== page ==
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flockbots_20071026.jpg

FlockBots, created back in 2005, were the product of the Evolutionary Computation Laboratory at George Mason University. The concept was to create an open-hardware reference platform for small, sub $800 robots that could be used in education and swarm research. I was noticing this afternoon that the project’s wiki doesn’t seem like it’s been updated in a couple of years, but the build information and pricing is still relevant. And they still remind me of a tiny Dalek army.

One thing that has changed is the available processor and motor controller technology. The original FlockBots are built around a 200MHz Gumstix board connected to an Acroname Brainstem motor controller. Peeking at the current Gumstix offerings, you can build your own FlockBot at about the same pricepoint using the 400MHz Verdex motherboard, Robostix motor controller, and a choice between a bluetooth or wifi uplink.

FlockBots Wiki – Link

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flockbots_20071026.jpg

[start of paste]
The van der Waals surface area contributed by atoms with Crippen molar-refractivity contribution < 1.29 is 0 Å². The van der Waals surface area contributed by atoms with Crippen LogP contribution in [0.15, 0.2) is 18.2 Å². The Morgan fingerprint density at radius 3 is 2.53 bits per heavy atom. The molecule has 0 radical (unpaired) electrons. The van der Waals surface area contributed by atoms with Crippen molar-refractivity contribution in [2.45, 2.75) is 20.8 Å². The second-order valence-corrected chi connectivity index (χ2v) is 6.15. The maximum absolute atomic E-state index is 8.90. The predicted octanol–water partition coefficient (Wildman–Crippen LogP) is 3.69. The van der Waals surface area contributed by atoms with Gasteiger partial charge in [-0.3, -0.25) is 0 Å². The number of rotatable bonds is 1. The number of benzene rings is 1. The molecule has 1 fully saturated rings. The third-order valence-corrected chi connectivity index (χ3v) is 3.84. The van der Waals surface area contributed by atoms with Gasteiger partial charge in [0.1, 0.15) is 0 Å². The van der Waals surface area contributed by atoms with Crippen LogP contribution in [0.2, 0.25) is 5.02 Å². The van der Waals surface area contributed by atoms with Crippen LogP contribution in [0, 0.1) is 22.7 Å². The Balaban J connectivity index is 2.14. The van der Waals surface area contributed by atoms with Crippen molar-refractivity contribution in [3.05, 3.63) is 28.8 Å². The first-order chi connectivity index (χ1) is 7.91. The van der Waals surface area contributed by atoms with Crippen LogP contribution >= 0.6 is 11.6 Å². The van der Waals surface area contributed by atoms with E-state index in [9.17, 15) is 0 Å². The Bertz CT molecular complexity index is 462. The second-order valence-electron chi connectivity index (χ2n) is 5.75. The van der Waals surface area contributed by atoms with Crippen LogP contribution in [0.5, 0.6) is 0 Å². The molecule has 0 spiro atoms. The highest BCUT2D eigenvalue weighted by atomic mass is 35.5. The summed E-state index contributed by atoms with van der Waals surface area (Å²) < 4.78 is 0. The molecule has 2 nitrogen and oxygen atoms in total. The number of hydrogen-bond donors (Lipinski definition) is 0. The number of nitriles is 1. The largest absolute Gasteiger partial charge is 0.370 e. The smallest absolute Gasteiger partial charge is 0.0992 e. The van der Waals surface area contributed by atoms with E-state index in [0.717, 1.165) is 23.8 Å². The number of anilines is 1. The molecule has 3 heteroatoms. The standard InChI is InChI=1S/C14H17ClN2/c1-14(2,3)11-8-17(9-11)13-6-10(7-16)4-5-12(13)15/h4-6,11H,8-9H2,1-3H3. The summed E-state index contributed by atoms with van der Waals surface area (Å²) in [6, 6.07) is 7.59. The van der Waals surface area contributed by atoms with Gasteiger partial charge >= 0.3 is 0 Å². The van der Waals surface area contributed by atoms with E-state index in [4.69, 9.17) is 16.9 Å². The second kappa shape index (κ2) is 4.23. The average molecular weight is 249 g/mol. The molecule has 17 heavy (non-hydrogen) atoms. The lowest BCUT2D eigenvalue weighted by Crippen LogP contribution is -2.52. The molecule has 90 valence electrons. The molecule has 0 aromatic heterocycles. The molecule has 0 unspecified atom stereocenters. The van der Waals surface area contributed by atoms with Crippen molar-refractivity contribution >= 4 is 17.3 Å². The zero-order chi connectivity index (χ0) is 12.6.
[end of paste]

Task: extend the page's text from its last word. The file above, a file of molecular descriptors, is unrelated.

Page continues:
FlockBots, created back in 2005, were the product of the Evolutionary Computation Laboratory at George Mason University. The concept was to create an open-hardware reference platform for small, sub $800 robots that could be used in education and swarm research. I was noticing this afternoon that the project’s wiki doesn’t seem like it’s been updated in a couple of years, but the build information and pricing is still relevant. And they still remind me of a tiny Dalek army.

One thing that has changed is the available processor and motor controller technology. The original FlockBots are built around a 200MHz Gumstix board connected to an Acroname Brainstem motor controller. Peeking at the current Gumstix offerings, you can build your own FlockBot at about the same pricepoint using the 400MHz Verdex motherboard, Robostix motor controller, and a choice between a bluetooth or wifi uplink.

FlockBots Wiki – Link

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